HOPE. By definition, “hope” is “an optimistic state of mind that is based on an expectation of positive outcomes with respect to events and circumstances in one’s life and the world at large.” When the HIV Organ Policy Equity (HOPE) Act was passed in 2013, this lifesaving law fulfilled this very definition for HIV-positive (HIV+) patients active on the national waitlist.
According to the United Network for Organ Sharing, the HOPE Act “called for the use of organs from HIV+ donors for transplantation into HIV+ candidates under approved research protocols designed to evaluate the feasibility, effectiveness and safety of such organ transplants.”
In honor of December being HIV/AIDS Awareness Month, Lifeline of Ohio partnered with Matt Wingler, OPO Consultant, Johns Hopkins Hope In Action Study, to provide answers to the following questions about HIV+ donation and transplantation:
Is it legal for an HIV+ individual to be a donor?
Not only is it now legal for organs from HIV+ donors to be used for transplant for HIV+ candidates in need of lifesaving transplants, but there are currently more than 200 HIV+ candidates on the waitlist who have consented to receive these transplants.
I’m surprised this patient is being evaluated for donation. Isn’t HIV an automatic exclusion?
The HIV Organ Policy Equity (HOPE) Act was passed in 2013, lifting the ban on HIV+ organ donation and transplant. Before this, no one collected any data on these HIV+ patients, who are now eligible to be donors. Research to safely use organs from HIV+ donors includes evaluating all HIV+ potential donors for transplantation.
What about the possibility of exposing someone to HIV or a harder-to-treat strain of HIV?
Extensive safety protocols are in place for hospitals, Lifeline of Ohio staff and researchers when working on HIV+ donor referrals notifications. Just like for HCV-to-HCV transplants, there are a number of protections at all levels of the system that prevent accidentally transplanting HIV+ organs into an HIV-negative recipient. While it is possible that HIV+ recipients might be exposed to a new and/or harder-to-treat strain of HIV, HOPE representatives are testing all the HIV+ donors and HIV+ recipients in a study. Based on these results, the right antiretroviral medications can be identified for each patient.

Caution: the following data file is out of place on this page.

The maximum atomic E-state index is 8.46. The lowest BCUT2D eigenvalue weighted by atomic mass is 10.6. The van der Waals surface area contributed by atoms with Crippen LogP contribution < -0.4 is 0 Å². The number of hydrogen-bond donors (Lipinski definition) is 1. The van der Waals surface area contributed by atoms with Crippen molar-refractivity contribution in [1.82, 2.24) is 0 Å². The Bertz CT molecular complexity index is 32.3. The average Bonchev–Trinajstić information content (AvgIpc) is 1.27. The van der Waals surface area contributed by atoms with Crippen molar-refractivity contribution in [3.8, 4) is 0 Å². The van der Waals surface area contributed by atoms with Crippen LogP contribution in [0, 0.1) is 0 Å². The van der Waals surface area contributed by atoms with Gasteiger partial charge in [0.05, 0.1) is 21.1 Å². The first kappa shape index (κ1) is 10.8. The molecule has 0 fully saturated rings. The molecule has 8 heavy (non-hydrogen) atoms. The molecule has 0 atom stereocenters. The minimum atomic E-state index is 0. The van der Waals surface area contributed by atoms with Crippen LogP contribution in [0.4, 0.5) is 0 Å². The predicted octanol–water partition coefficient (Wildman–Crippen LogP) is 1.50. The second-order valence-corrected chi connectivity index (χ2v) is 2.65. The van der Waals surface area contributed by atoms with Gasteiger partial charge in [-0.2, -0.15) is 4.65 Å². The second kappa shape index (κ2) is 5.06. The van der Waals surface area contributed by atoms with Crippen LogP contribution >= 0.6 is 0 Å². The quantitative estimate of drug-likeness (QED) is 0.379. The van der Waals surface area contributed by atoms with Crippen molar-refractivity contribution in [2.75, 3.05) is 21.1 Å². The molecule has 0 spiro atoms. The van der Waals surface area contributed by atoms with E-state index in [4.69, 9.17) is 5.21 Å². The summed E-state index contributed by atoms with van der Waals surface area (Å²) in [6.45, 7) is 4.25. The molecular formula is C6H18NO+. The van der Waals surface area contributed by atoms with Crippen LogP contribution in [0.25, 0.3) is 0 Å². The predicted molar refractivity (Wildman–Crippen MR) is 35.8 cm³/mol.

Are HIV+ patients too immunosuppressed to be good transplant candidates?
Due to advances in antiretroviral therapy, HIV is now a chronic disease rather than a death sentence. Many people living with HIV are now living just as long as uninfected individuals. With effective treatment, HIV+ patients may not even have a detectable level of virus in their blood. Several studies have shown that despite having HIV, these patients can be excellent transplant candidates and tolerate their immunosuppression regimens. Early data on outcomes of using kidneys from HIV+ donors is also very encouraging. The pioneering work of Dr. Elmi Muller in South Africa shows that HIV+ recipients of HIV+ organs had 84% survival at one year, 84% at three years and 74% at five years – comparable to outcomes with HIV-uninfected donors (NEJM 2015).
This sounds promising and exciting! How can I help?
Remember that HIV+ patients can be organ donors, too! Your timely referral notification call to Lifeline of Ohio for HIV+ potential donors could save many lives on the national transplant waiting list. When making decisions with families regarding withdrawal of care and brain death testing, please keep this in mind. Research shows that HIV+ donors can save up to a thousand lives each year, but this will only be possible with your help.
HIV/AIDS Awareness Month is an opportunity to show solidarity with the millions of people living with AIDS/HIV worldwide as well as support the importance of the HOPE Act itself. Most people do this by wearing an awareness ribbon or rocking their red! Let us know how you honor HIV+ donors and recipients by posting your photos to social media and tagging Lifeline of Ohio.
Hear from an HIV+ recipient and living kidney donor: